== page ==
MY BUSINESS partner and I went to dinner recently at one of Center City's upscale restaurants. It's a favorite, and we arrived early before the holiday crowd.
As our entrée was served, the restaurant began to fill up and a couple was seated at the table behind us. We were close enough that it was easy to hear their conversation without feeling guilty of eavesdropping.
The woman was greeted by our waitress as a regular customer, and her companion was introduced to the server as a longtime friend dining at the restaurant for the first time. She said that two more friends would be joining them. Our diligent waitress promised to direct them to her when they arrived.
They were seated directly behind me. As we finished our main course, I heard the woman praise the menu as she told her friend that he would love the food no matter what he ordered.
Trying not to listen, I heard only snippets of what was said next until a word was used that managed to turn my stomach upside down. She asked him what his favorite food was. He replied, "I can tell you what I don't like. I don't like n----- food."
His use of the "n-word" continued and led into a discussion about President-elect Obama.
Numerous disparaging and ugly remarks were made, including how sad it was that someone hadn't already "knocked him off." I was stunned as I felt the color drain from my African-American face.
I felt emotions I hadn't felt since my childhood. I was horrified and filled with rage. It was difficult for me to stay seated and not turn around and face them with my anger and embarrassment. I looked across the table at my Jewish business partner as I shook my head. She knew by my reaction that something terrible had happened, but she didn't know what because she couldn't hear their conversation.
What should I do? These people were having a private conversation. They never looked my way - nor were their racist comments directed at me.
I wanted to turn around and confront them. But I didn't.
I was suddenly frozen in time as painful memories from the past came flooding back. The dull ache in the pit of my stomach was one I hadn't felt since growing up in a small western Pennsylvania town in the '50s.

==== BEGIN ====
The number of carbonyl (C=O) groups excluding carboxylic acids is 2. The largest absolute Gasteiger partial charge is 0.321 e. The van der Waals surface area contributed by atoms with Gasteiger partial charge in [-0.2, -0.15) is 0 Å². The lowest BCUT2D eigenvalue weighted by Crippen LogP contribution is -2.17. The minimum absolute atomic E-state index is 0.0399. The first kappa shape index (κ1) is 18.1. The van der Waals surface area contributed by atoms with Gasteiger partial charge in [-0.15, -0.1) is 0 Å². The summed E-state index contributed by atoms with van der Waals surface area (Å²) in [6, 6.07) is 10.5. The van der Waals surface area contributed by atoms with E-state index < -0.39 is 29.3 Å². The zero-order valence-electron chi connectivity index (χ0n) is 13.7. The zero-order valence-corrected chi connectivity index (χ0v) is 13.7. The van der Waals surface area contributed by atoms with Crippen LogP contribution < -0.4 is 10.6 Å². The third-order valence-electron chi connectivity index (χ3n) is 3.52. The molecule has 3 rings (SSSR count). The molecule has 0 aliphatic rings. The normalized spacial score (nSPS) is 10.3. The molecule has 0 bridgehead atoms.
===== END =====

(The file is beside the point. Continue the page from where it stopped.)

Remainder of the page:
Blacks weren't permitted to eat in upscale restaurants nor could they swim in community pools.
I flashed back to the time when my two best friends, who were white, told me they couldn't walk to school with me because I was "colored." Those emotional feelings of racism and exclusion churned inside when I heard him say the word that was never spoken in our home - the word my parents raised me to rise above and not become a victim of as they taught me the familiar chant, "Sticks and stones may break my bones, but names will never hurt me."
I turned slightly in my seat to watch as her other two friends came to the table. I was shocked to see that one of them was African-American. It was all I could do not to pull him aside and tell him what I'd heard. As we passed by their table to leave, I tried to make eye contact. But I was invisible.
Would being noticed by them have satisfied me? Probably not. Would my white Marine Corps husband's being there to defend me have made me feel better? Yes, but only for the moment.
What did I do? I took the high road. The experience made me realize how important it was to remember how far we've come, and the opportunity we all have to achieve long-term satisfaction. So rather than dwell on the negative feelings that were generated from the past during my dining experience, I'm uplifted as I look toward the future.
I knew then that on Jan. 20, 2009, I would be privileged to witness what my ancestors had struggled for and dreamed of but never got to see: the first African-American sworn in as the 44th president of the United States of America, Barack Obama.
Thank you, Mr. President, for the hope you've given me. I invite you and the first lady to join me for dinner at one of Philadelphia's finest restaurants! *
Yvonne Allison can be reached through her website, WorktheShow.com, which is designed to help make the workplace more productive.